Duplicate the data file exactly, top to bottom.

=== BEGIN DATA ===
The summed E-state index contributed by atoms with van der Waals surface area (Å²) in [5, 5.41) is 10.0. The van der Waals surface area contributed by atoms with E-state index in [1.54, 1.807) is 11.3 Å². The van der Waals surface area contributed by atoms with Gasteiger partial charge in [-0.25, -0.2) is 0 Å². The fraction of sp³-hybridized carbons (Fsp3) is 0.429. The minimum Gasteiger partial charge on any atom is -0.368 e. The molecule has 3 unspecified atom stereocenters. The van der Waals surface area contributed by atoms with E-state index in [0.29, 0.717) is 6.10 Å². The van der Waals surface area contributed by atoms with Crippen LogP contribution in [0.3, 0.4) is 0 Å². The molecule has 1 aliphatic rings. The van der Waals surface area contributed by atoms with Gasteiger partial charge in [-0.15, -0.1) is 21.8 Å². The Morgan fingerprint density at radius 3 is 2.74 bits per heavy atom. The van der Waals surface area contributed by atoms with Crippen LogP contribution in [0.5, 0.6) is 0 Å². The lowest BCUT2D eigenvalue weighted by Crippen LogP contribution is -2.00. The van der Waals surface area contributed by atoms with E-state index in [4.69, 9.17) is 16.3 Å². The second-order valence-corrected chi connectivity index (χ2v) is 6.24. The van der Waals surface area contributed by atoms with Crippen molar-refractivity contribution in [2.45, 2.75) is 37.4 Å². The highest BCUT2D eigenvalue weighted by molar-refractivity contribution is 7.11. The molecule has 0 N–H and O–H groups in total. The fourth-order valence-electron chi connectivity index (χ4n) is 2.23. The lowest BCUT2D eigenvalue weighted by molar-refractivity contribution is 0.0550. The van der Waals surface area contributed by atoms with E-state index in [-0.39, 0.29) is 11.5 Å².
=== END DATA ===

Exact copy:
The summed E-state index contributed by atoms with van der Waals surface area (Å²) in [5, 5.41) is 10.0. The van der Waals surface area contributed by atoms with E-state index in [1.54, 1.807) is 11.3 Å². The van der Waals surface area contributed by atoms with Gasteiger partial charge in [-0.25, -0.2) is 0 Å². The fraction of sp³-hybridized carbons (Fsp3) is 0.429. The minimum Gasteiger partial charge on any atom is -0.368 e. The molecule has 3 unspecified atom stereocenters. The van der Waals surface area contributed by atoms with E-state index in [0.29, 0.717) is 6.10 Å². The van der Waals surface area contributed by atoms with Crippen LogP contribution in [0.3, 0.4) is 0 Å². The molecule has 1 aliphatic rings. The van der Waals surface area contributed by atoms with Gasteiger partial charge in [-0.15, -0.1) is 21.8 Å². The Morgan fingerprint density at radius 3 is 2.74 bits per heavy atom. The van der Waals surface area contributed by atoms with Crippen LogP contribution in [0.5, 0.6) is 0 Å². The lowest BCUT2D eigenvalue weighted by Crippen LogP contribution is -2.00. The van der Waals surface area contributed by atoms with E-state index in [4.69, 9.17) is 16.3 Å². The second-order valence-corrected chi connectivity index (χ2v) is 6.24. The van der Waals surface area contributed by atoms with Crippen molar-refractivity contribution in [2.45, 2.75) is 37.4 Å². The highest BCUT2D eigenvalue weighted by molar-refractivity contribution is 7.11. The molecule has 0 N–H and O–H groups in total. The fourth-order valence-electron chi connectivity index (χ4n) is 2.23. The lowest BCUT2D eigenvalue weighted by molar-refractivity contribution is 0.0550. The van der Waals surface area contributed by atoms with E-state index in [-0.39, 0.29) is 11.5 Å².